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COPD treatments: Improving your quality of life

There is no cure for chronic obstructive pulmonary disease, or COPD, but treatment and lifestyle changes can help relieve symptoms and slow progression of the disease.

Treatments and lifestyle changes include:

Stopping smoking

COPD and smoking are a deadly combination. If you only do one thing to manage your COPD, stop smoking. Smoking not only leads to COPD, but it speeds up the progress of the disease.

Stopping smoking can:

  • Reduce symptoms of COPD
  • Slow the decline in lung function to a rate that's normal with ageing
  • Improve the quality of life for anyone, with or without COPD

No matter how serious or mild your COPD may be, stopping smoking provides benefit. Ask your doctor or specialist respiratory nurse about nicotine replacement products and NHS Stop Smoking services.

Other lifestyle changes

With COPD, you may benefit from a coordinated programme of lifestyle changes to help you stay active and improve your overall health. This is sometimes called a pulmonary rehabilitation programme. These are usually carried out at your local hospital, where a team of specialists provide nutrition advice, breathing exercises and other types of exercises for COPD. They also provide overall education about your disease and ways to manage it. And because infections like influenza or pneumonia can cause serious problems for those with COPD, treatment should include an annual flu jab and a vaccination against pneumonia (pneumococcal vaccination).

Taking medications

Medication cannot cure COPD and cannot reverse the damage caused by smoking, but medication can help in a variety of ways. It may help:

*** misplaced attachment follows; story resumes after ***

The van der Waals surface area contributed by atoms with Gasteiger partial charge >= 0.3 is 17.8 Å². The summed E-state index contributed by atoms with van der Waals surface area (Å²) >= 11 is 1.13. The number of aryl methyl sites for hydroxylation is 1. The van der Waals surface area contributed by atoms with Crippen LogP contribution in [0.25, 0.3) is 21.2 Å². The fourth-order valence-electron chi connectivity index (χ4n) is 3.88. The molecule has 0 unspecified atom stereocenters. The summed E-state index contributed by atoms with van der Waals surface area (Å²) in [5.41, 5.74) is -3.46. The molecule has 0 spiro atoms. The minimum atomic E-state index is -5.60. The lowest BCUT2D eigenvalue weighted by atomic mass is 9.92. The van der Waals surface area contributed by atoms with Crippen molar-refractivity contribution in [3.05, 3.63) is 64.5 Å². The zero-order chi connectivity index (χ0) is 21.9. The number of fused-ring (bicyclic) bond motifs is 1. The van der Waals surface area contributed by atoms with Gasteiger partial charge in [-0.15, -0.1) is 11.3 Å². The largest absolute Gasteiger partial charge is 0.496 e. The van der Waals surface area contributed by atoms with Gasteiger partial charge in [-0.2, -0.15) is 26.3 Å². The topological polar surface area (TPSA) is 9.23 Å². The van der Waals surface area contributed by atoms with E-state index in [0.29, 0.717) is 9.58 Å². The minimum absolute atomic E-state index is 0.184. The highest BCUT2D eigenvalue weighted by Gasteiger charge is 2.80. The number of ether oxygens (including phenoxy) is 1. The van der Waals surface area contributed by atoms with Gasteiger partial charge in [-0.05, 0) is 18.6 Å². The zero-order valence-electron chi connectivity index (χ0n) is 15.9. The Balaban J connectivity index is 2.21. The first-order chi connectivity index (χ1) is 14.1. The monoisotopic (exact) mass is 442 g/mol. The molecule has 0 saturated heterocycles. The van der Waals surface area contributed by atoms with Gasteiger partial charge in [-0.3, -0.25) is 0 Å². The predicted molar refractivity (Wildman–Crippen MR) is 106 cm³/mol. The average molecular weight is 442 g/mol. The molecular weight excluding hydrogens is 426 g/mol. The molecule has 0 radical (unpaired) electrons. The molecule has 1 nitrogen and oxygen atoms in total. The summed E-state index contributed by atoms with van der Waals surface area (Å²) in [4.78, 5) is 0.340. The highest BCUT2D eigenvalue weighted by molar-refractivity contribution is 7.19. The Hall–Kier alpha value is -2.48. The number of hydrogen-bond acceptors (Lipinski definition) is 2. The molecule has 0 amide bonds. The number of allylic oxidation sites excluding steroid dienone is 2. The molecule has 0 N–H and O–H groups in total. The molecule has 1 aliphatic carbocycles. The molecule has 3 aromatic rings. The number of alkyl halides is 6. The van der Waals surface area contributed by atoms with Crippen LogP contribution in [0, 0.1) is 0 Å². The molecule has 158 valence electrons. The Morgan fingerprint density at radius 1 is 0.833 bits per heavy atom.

• Relax the muscles around airways
  • Reduce airway inflammation
  • Fight bacterial infections

Your doctor may prescribe more than one type of medication. Here are the most common types used to treat COPD:

Bronchodilators. This class of drugs relaxes muscles around airways. They may make breathing easier and reduce the number of episodes if the disease becomes acutely worse. Your doctor is likely to first prescribe an inhaled bronchodilator. To take it, you breathe in using a device such as a metered-dose inhaler, dry-powder inhaler or nebuliser. Metered-dose inhalers (MDIs) use a chemical to push medication out of the inhaler. The common propellant is heptafluoropropane (HFA). The harmful CFCs that were damaging to the ozone layer have now been phased out.

You may also take these types of medications as a tablet, or in rare cases, into a vein (intravenously). You may need to combine more than one bronchodilator or use a combination product for the best results.

Examples of bronchodilators used as COPD treatment include:

  • Anticholinergic bronchodilators block acetylcholine, a chemical messenger that makes airways constrict. They may help you breathe easier and lower the number of acute episodes you have.
  • Theophylline drugs may be helpful for people who have trouble with inhaled medications as you can take them orally. However, these medications are used less often than in the past due to its side-effects.
  • Short-acting beta-agonists are a COPD treatment you may use if you have symptoms every once in a while, such as while exercising. They are used as needed for treatment of symptoms. They can also prevent a fully-fledged attack when you feel shortness of breath coming on.
  • Long-acting beta-agonists help control daily symptoms and should be used on a regular basis. They are often used to treat night time breathing problems because they last longer - up to 12 hours. You may still need to use a short-acting beta-agonist as a "rescue" therapy to quickly control a sudden attack.

WebMD Medical Reference

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